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An Overview of Food Safety and Common Best Practices
Home Foods & Drinks Food
By: Kathleen Hill Email Article
Word Count: 571 Digg it | Del.icio.us it | Google it | StumbleUpon it

  

Instances of contaminated food being purchased and consumed are commonplace as noteworthy news items. One of the most recent food contamination occurrences involved a company in Michigan which distributed alfalfa sprouts tainted with salmonella, a bacteria found in dirty water, birds, reptiles, and livestock. Exhibiting the classic symptoms of food poisoning, salmonella causes extreme nausea, diarrhea, and vomiting. The disease poses a fatality risk in infants and the elderly but can be successfully treated if proper care is administered to the infected individual in a timely manner. Salmonella is one of the most common foodborne diseases found today.

Food safety involves utilizing preventative measures in the preparation, handling and storage of food in order to avoid contamination of the food. Since most food has the potential for breeding a bacterial influx, you should always know how to use the proper methods for preserving food if you are going to keep certain perishable food for more than several days with the intention of eating them. Plastic containers with airtight lids should always be used to protect food, since most bacteria are airborne, and put into a refrigerator or freezer. Places where the food is prepared and physically in contact with the preparer should always be disinfected prior to use, just as food utensils should also be sanitized before being used. Bacteria such as salmonella love any type of food residue and will rapidly proliferate on the surface of just one tiny crumb of food.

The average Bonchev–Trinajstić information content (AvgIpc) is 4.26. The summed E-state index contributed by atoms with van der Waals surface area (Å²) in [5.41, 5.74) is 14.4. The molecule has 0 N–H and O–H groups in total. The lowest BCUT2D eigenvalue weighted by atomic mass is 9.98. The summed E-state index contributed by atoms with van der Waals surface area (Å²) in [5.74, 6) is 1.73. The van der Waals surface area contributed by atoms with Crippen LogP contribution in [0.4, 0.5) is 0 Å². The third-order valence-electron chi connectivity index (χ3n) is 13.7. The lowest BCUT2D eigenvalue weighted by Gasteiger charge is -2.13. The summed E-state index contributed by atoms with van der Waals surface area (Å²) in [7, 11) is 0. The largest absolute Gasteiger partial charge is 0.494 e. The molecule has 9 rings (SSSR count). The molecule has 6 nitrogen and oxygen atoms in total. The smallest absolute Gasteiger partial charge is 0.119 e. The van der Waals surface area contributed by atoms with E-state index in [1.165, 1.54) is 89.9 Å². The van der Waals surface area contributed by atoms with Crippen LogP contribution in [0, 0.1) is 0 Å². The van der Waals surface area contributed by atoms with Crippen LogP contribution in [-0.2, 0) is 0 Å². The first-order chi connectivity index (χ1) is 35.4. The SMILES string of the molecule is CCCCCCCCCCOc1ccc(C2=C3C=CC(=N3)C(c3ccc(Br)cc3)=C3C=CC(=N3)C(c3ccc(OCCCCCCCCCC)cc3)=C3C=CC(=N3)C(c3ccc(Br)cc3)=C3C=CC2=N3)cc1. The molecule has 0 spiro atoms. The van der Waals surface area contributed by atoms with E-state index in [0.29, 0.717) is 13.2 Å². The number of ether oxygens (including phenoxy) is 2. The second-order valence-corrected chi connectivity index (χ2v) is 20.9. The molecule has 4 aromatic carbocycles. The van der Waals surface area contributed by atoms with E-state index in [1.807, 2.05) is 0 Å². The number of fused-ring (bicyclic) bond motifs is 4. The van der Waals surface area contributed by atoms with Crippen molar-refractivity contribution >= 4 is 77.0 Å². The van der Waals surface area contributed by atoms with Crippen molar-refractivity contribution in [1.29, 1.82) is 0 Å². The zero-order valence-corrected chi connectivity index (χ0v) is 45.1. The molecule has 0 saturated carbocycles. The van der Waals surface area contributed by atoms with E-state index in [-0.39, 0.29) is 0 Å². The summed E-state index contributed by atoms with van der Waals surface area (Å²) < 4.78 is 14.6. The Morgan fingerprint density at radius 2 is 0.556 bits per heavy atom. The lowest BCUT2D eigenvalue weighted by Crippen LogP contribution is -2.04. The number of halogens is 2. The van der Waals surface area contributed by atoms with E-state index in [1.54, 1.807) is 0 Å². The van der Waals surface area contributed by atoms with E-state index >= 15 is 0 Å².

Fresh fruits and vegetables are highly susceptible to contamination because of a process called microbial degradation of pectin, which is the material utilized in maintaining the firmness, or ripeness, of the fruit or vegetable. Experts estimate that 20% of fruit and vegetable yields are spoiled and rendered inedible due to bacterial and microfungal infection. A good way to prevent these foods from potentially sickening someone from spoilage is to always keep them wrapped tightly in plastic wrap or a plastic container and refrigerated. Also, washing fruits and vegetables before preparing and eating them, along with sanitizing your hands and the utensils you use, will help prevent an incident of food poisoning from occurring.

According to the World Health Organization (WHO), there are five fundamental rules of keeping food safe to eat: always use clean water, store food at the proper temperature, be sure to cook foods for the proper amount of time in order to kill any bacteria that may be living within the food; separate the raw from the cooked foods so the cooked foods cannot be contaminated; and prevent the pathogenic contamination of food with germs that could be transmitted from people and animals to the food being prepared and eaten. The WHO also asserts that foodborne diseases will kill about 2.2 million people every year, and 1.9 million of them will be under the age of fifteen.

When grocery shopping, find the expiration or "sell by" date on food packages and make sure the date hasn't surpassed the present date. Be aware, however, that there is no federal law restricting the selling of food due to expired dates, with the exception of baby food and formula. While perishable foods are stamped with a "sell by" date, or a "best if used by" date, it is the consumer who must decide whether they want to use this food, not the seller or manufacturer of the food.

If you'd like to learn more about Food Hygiene Regulations, we have more great tools and resources on our website http://www.foodhygienecertificateguide.com

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http://www.articlebiz.com/article/1051446195-1-an-overview-of-food-safety-and-common-best-practices/

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